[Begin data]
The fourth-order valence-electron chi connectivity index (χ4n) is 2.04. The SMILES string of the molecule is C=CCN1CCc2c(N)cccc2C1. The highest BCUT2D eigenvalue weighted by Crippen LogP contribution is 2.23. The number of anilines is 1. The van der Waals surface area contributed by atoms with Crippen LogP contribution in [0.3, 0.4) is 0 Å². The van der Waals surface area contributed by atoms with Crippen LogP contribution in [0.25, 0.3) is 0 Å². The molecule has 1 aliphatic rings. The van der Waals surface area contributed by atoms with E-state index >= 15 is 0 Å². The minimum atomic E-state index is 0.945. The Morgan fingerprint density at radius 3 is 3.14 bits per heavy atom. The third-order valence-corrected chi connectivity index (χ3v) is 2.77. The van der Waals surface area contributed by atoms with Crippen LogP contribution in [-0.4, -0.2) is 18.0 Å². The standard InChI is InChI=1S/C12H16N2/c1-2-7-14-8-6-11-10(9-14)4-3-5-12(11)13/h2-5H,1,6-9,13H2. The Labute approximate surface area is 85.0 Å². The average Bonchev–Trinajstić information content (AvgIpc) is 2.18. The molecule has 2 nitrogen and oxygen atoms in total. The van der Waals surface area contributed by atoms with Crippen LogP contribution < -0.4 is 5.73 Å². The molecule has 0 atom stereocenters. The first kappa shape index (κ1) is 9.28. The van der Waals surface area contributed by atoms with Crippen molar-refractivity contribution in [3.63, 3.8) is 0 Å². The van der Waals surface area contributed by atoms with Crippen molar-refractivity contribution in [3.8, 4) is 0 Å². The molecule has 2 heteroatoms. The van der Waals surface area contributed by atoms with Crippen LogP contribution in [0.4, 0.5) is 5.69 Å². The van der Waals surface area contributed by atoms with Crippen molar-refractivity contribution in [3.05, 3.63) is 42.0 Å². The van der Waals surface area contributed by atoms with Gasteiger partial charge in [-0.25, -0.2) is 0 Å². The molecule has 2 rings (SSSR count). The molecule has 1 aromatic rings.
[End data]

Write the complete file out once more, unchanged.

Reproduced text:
The fourth-order valence-electron chi connectivity index (χ4n) is 2.04. The SMILES string of the molecule is C=CCN1CCc2c(N)cccc2C1. The highest BCUT2D eigenvalue weighted by Crippen LogP contribution is 2.23. The number of anilines is 1. The van der Waals surface area contributed by atoms with Crippen LogP contribution in [0.3, 0.4) is 0 Å². The van der Waals surface area contributed by atoms with Crippen LogP contribution in [0.25, 0.3) is 0 Å². The molecule has 1 aliphatic rings. The van der Waals surface area contributed by atoms with E-state index >= 15 is 0 Å². The minimum atomic E-state index is 0.945. The Morgan fingerprint density at radius 3 is 3.14 bits per heavy atom. The third-order valence-corrected chi connectivity index (χ3v) is 2.77. The van der Waals surface area contributed by atoms with Crippen LogP contribution in [-0.4, -0.2) is 18.0 Å². The standard InChI is InChI=1S/C12H16N2/c1-2-7-14-8-6-11-10(9-14)4-3-5-12(11)13/h2-5H,1,6-9,13H2. The Labute approximate surface area is 85.0 Å². The average Bonchev–Trinajstić information content (AvgIpc) is 2.18. The molecule has 2 nitrogen and oxygen atoms in total. The van der Waals surface area contributed by atoms with Crippen LogP contribution < -0.4 is 5.73 Å². The molecule has 0 atom stereocenters. The first kappa shape index (κ1) is 9.28. The van der Waals surface area contributed by atoms with Crippen molar-refractivity contribution in [3.63, 3.8) is 0 Å². The van der Waals surface area contributed by atoms with Crippen molar-refractivity contribution in [3.8, 4) is 0 Å². The molecule has 2 heteroatoms. The van der Waals surface area contributed by atoms with Crippen LogP contribution in [0.4, 0.5) is 5.69 Å². The van der Waals surface area contributed by atoms with Crippen molar-refractivity contribution in [3.05, 3.63) is 42.0 Å². The van der Waals surface area contributed by atoms with Gasteiger partial charge in [-0.25, -0.2) is 0 Å². The molecule has 2 rings (SSSR count). The molecule has 1 aromatic rings.